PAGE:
The past was neither as good nor as bad as we suppose: it was just different. If we tell ourselves nostalgic stories, we shall never engage the problems that face us in the present?and the same is true if we fondly suppose that our own world is better in every way. The past really is another country: we cannot go back. However,there is something worse than idealizing the past?or presenting it to ourselves and our children as a chamber of horrors: forgetting it.

There is some evidence that Gorbachev conceded this crucial point inadvertently, when he acceded in May 1990 to President Bush?s suggestion that Germany?s right of self-determination should include the freedom to ?choose its alliances?.

Undergraduates today can select from a swathe of identity studies.... The shortcoming of all these para-academic programs is not that they concentrate on a given ethnic or geographical minority; it is that they encourage members of that minority to study themselves - thereby simultaneously negating the goals of a liberal education and reinforcing the sectarian and ghetto mentalities they purport to undermine.

We have entered an age of insecurity?economic insecurity, physical insecurity, political insecurity. The fact that we are largely unaware of this is small comfort: few in 1914 predicted the utter collapse of their world and the economic and political catastrophes that followed. Insecurity breeds fear. And fear?fear of change, fear of decline, fear of strangers and an unfamiliar world?is corroding the trust and interdependence on which civil societies rest.

What did trust, cooperation, progressive taxation and the interventionist state bequeath to western societies in the decades following 1945? The short answer is, in varying degrees, security, prosperity, social services and greater equality. We have grown accustomed in recent years to the assertion that the price paid for these benefits?in economic inefficiency, insufficient innovation, stifled entrepreneurship, public debt and a loss of private initiative?was too high. Most of these criticisms are demonstrably false.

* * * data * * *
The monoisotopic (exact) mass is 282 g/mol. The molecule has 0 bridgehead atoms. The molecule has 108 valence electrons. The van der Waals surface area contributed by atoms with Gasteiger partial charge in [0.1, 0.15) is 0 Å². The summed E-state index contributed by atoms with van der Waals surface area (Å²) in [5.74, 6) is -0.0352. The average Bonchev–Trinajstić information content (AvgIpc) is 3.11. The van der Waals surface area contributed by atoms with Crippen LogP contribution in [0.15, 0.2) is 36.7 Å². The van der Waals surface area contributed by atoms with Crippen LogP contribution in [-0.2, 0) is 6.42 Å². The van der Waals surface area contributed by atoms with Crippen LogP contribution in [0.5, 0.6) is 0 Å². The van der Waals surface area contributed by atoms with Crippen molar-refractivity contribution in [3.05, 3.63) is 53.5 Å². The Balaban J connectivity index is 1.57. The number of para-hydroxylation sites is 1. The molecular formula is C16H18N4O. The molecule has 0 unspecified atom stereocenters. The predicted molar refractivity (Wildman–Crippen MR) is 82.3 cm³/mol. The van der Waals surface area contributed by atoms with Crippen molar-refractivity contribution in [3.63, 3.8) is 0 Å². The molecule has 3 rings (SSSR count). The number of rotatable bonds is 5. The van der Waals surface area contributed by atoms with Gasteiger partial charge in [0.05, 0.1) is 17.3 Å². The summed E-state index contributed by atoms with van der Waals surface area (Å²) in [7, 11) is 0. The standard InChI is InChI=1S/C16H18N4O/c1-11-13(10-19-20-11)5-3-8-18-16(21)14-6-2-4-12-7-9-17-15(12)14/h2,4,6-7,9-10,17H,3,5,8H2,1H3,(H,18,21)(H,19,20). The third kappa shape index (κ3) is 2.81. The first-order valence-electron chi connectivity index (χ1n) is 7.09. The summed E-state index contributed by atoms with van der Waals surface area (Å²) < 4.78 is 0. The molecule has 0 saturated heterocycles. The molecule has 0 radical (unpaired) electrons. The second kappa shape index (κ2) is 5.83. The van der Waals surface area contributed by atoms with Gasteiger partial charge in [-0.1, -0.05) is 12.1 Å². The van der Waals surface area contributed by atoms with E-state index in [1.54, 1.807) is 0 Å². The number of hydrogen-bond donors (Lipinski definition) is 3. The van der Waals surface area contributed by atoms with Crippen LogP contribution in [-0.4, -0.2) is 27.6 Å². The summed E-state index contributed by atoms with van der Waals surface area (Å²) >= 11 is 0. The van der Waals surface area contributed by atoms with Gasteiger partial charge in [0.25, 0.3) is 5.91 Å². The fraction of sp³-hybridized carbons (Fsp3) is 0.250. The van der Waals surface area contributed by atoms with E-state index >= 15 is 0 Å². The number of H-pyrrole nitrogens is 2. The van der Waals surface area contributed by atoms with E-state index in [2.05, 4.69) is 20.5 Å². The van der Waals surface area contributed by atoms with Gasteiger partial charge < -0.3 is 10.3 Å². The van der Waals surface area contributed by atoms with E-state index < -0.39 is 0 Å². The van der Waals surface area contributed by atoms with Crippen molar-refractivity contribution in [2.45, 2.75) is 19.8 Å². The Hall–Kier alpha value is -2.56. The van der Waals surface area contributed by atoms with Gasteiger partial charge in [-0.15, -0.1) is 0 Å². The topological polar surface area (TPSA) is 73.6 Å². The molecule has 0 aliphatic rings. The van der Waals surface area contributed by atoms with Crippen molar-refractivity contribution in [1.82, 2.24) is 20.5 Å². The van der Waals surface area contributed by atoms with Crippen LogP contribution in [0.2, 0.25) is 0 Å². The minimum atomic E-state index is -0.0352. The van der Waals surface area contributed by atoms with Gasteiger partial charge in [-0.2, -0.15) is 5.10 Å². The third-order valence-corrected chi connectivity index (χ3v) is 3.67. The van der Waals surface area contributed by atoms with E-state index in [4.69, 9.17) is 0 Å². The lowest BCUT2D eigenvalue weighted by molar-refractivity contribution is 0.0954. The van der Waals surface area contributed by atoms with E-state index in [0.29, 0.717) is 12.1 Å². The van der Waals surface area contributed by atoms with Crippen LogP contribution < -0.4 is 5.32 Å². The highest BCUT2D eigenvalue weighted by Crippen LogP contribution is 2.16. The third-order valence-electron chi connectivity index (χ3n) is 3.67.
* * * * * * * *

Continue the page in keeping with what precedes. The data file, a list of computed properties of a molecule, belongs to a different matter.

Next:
Whether capitalist economies thrive best under conditions of freedom is perhaps more of an open question than we like to think.

As recently as the 1970s, the idea that the point of life was to get rich and that governments existed to facilitate this would have been ridiculed: not only by capitalism's traditional critics but also by many of its staunchest defenders.

By the early ?70s it would have appeared unthinkable to contemplate unraveling the social services, welfare provisions, state-funded cultural and educational resources and much else that people had come to take for granted.

Europe is not re-entering its troubled wartime past?on the contrary, it is leaving it. Germany today, like the rest of Europe, is more conscious of its twentieth-century history than at any time in the past fifty years. But this does not mean that it is being drawn back into it. For that history never went away.

For three decades following the war, economists, politicians, commentators and citizens all agreed that high public expenditure, administered by local or national authorities with considerable latitude to regulate economic life at many levels, was good policy.

Author Picture
First Name
Last Name
Judt, fully Tony Robert Judt
Birth Date
Death Date

British Historian, Essayist and University Professor Who Specialized In European History